The best part is having a relationship that can span two cultures. Being with John has enlightened me in so many ways and expanded how I see the world. I’m grateful for that. The worst part is that a LOT of people out there will not understand you or your relationship, especially if (like me) your choice is quite nontraditional – and sometimes, they won’t be so polite about it...

What do you think are the biggest misconceptions that people have about intercultural relationships?
That intercultural relationships can never work. While culture and language are important and never should be overlooked in a marriage/relationship, I think your relationship – as in, who you’re married to – matters a lot when it comes to whether you’ll stay together. 

What are the biggest misconceptions about American women? 
A lot of people here in China assume we’re sluts who like to sleep around – which of course, also means we’re definitely not marriage material (or, on the flip side, we’re just home wreckers). 

Have you come across people who disapprove of your intercultural union? If so, how do you deal with them?
When I lived in America, I definitely did, but a lot of it was very subtle. Like when I would speak to my husband in Mandarin Chinese in public places, people might shoot me dirty looks. Or just the way I’d see someone staring at us in the grocery store or something. In these cases, we just had to ignore it and move on with our lives. 

The most blatant comments I've heard have been through my website, including how a racist hate group once linked to my blog as an example of the “growing threat” to whites. It made me sick to my stomach, but also a little scared to think that I was on their radar, so to speak. I remember discussing it with some of my friends, but ultimately made the decision not to post publicly about it (as I did not wish to give the group any additional attention). I just continue to blog about the AMWF community and interracial/cross-cultural couples, which I think is a great way to fight back.

Take-away advice for other intercultural couples...
I think reciprocity can go a long way in smoothing out some of the most difficult cultural clashes. My husband and I once clashed about what to put on the table, because I’m a vegan and he still loves his meat every now and then. In the end, we compromised by having dinners that might involve my favorite vegan treats and his favorite Chinese-style meats. (I even learned how to cook all sorts of meats, like Chinese red-braised pork, all out of love for him.) I've discovered that sometimes the smallest kindnesses in a marriage can lead to the greatest goodwill between two people, and help the two of you safely overcome a lot of misunderstandings (cultural or otherwise).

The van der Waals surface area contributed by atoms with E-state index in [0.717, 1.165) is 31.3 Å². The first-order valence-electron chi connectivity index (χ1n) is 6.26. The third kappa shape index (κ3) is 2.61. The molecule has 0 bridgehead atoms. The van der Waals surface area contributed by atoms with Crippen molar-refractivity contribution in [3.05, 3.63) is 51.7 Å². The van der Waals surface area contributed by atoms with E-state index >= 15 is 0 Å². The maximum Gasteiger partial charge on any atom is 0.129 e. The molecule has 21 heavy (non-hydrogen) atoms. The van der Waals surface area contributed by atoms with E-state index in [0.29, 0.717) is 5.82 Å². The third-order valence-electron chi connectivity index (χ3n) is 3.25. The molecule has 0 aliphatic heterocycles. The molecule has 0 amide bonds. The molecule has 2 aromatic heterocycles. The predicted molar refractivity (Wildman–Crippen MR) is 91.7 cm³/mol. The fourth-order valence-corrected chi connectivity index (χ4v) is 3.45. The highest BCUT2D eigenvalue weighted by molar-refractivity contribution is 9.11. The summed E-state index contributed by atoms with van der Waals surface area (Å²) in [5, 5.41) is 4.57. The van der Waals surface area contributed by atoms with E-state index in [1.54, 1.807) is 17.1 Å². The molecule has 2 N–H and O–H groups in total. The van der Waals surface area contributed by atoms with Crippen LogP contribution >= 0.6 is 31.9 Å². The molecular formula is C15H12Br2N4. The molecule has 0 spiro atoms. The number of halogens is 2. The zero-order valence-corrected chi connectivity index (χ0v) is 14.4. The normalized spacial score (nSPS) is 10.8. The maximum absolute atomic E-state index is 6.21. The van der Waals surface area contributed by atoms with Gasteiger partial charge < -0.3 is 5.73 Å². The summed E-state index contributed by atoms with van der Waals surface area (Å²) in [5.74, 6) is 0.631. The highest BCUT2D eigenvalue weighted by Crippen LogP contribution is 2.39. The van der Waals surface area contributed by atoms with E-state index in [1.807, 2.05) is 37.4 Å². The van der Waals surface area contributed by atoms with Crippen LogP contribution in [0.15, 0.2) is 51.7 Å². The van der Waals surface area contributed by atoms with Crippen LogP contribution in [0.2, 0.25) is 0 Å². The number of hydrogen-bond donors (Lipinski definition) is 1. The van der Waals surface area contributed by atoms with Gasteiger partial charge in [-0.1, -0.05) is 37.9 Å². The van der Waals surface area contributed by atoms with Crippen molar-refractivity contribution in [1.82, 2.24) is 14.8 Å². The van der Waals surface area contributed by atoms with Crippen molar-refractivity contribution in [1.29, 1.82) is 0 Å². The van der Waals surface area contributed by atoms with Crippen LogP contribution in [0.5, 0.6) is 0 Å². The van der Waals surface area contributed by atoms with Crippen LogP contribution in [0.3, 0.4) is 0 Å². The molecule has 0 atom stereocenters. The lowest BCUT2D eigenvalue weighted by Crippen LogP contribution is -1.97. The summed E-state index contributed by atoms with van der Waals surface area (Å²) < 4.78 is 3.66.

(All photos courtesy of Speaking of China)

Friday, February 27, 2015

Ask Firangi Bahu: "My Tamil mother has threatened to commit suicide because I want to marry a white woman"

Sharing a letter from a reader...


I am currently dealing with a very big dilemma. I am from Canada and of Tamil Sri Lankan origin. I'm 26 and I am still living with my parents because they are getting older and need my help with things. For about a year now, I have been in a relationship with a woman who is white. We are very much in love and talked about our future together including marriage and kids. 

I kept this relationship a secret from my family for about 10 months and then told my sister. However, 2 weeks ago, my parents found out and completely forbid me from continuing this relationship. They talked about all the nightmares they were having, my mom threatened that she felt like committing suicide and my dad said he was having chest pains. They said I would be a disgrace, what would people think, how can I be so selfish, she's just going to find someone once she is bored with you, you are going to run off with her and just forget about us. After going through a lot of emotional blackmail I decided it might be best if I just ended it even though it hurt. When it was time to tell my girlfriend, she was devastated and said that if I really loved her I shouldn't give up that easily. When I explained the whole situation and asked if she wanted to have that in her life, she said that she didn't care and that she wants to help me work this out and that she will be there for me because she knows that she wants to spend the rest of her life with me. The fact that she did not just run away scared and still wants to be with me reassured me that I would regret it the rest of my life if I ended it. 

As it stands, my family thinks we are currently broken up. They are not interested in meeting her and when she tried calling my mom to explain, my mom's response to her was "we don't want white people in our culture". However, I have told them that I will not stop loving her and am not planning on doing an arranged marriage just to make them happy. We are still seeing each other but more discreetly. She said she will wait for me to try and work it out. I know I want to marry this person and plan on asking her in about 6 months to a year. I plan on telling my parents that I've decided that I can't let her go and I know I want to be with her.